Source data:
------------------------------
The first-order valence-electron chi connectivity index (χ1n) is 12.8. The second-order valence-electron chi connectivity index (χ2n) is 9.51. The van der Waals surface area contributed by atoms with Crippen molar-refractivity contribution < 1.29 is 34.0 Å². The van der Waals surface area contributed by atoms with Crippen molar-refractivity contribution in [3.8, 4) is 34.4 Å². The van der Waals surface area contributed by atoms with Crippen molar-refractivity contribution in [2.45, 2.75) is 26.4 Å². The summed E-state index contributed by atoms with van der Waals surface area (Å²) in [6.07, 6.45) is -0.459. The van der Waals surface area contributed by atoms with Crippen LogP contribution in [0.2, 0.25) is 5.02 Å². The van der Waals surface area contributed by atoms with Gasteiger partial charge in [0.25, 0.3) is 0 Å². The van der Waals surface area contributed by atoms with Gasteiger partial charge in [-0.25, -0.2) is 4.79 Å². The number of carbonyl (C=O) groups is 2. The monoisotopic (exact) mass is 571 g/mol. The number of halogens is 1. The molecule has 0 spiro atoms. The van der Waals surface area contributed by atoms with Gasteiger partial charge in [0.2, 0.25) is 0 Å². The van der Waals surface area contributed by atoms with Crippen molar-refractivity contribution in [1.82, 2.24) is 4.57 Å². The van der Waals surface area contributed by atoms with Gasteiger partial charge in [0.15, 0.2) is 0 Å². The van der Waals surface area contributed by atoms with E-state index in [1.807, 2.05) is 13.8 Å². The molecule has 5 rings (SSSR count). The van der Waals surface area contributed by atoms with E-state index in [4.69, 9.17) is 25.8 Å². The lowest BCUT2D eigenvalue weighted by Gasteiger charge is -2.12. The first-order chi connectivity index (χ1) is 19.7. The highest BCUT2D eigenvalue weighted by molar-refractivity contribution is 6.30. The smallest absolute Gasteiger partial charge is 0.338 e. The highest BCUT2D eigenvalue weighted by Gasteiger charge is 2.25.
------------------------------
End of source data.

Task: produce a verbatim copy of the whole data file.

The first-order valence-electron chi connectivity index (χ1n) is 12.8. The second-order valence-electron chi connectivity index (χ2n) is 9.51. The van der Waals surface area contributed by atoms with Crippen molar-refractivity contribution < 1.29 is 34.0 Å². The van der Waals surface area contributed by atoms with Crippen molar-refractivity contribution in [3.8, 4) is 34.4 Å². The van der Waals surface area contributed by atoms with Crippen molar-refractivity contribution in [2.45, 2.75) is 26.4 Å². The summed E-state index contributed by atoms with van der Waals surface area (Å²) in [6.07, 6.45) is -0.459. The van der Waals surface area contributed by atoms with Crippen LogP contribution in [0.2, 0.25) is 5.02 Å². The van der Waals surface area contributed by atoms with Gasteiger partial charge in [0.25, 0.3) is 0 Å². The van der Waals surface area contributed by atoms with Gasteiger partial charge in [-0.25, -0.2) is 4.79 Å². The number of carbonyl (C=O) groups is 2. The monoisotopic (exact) mass is 571 g/mol. The number of halogens is 1. The molecule has 0 spiro atoms. The van der Waals surface area contributed by atoms with Gasteiger partial charge in [0.2, 0.25) is 0 Å². The van der Waals surface area contributed by atoms with Crippen molar-refractivity contribution in [1.82, 2.24) is 4.57 Å². The van der Waals surface area contributed by atoms with Gasteiger partial charge in [0.15, 0.2) is 0 Å². The van der Waals surface area contributed by atoms with E-state index in [1.807, 2.05) is 13.8 Å². The molecule has 5 rings (SSSR count). The van der Waals surface area contributed by atoms with E-state index in [4.69, 9.17) is 25.8 Å². The lowest BCUT2D eigenvalue weighted by Gasteiger charge is -2.12. The first-order chi connectivity index (χ1) is 19.7. The highest BCUT2D eigenvalue weighted by molar-refractivity contribution is 6.30. The smallest absolute Gasteiger partial charge is 0.338 e. The highest BCUT2D eigenvalue weighted by Gasteiger charge is 2.25.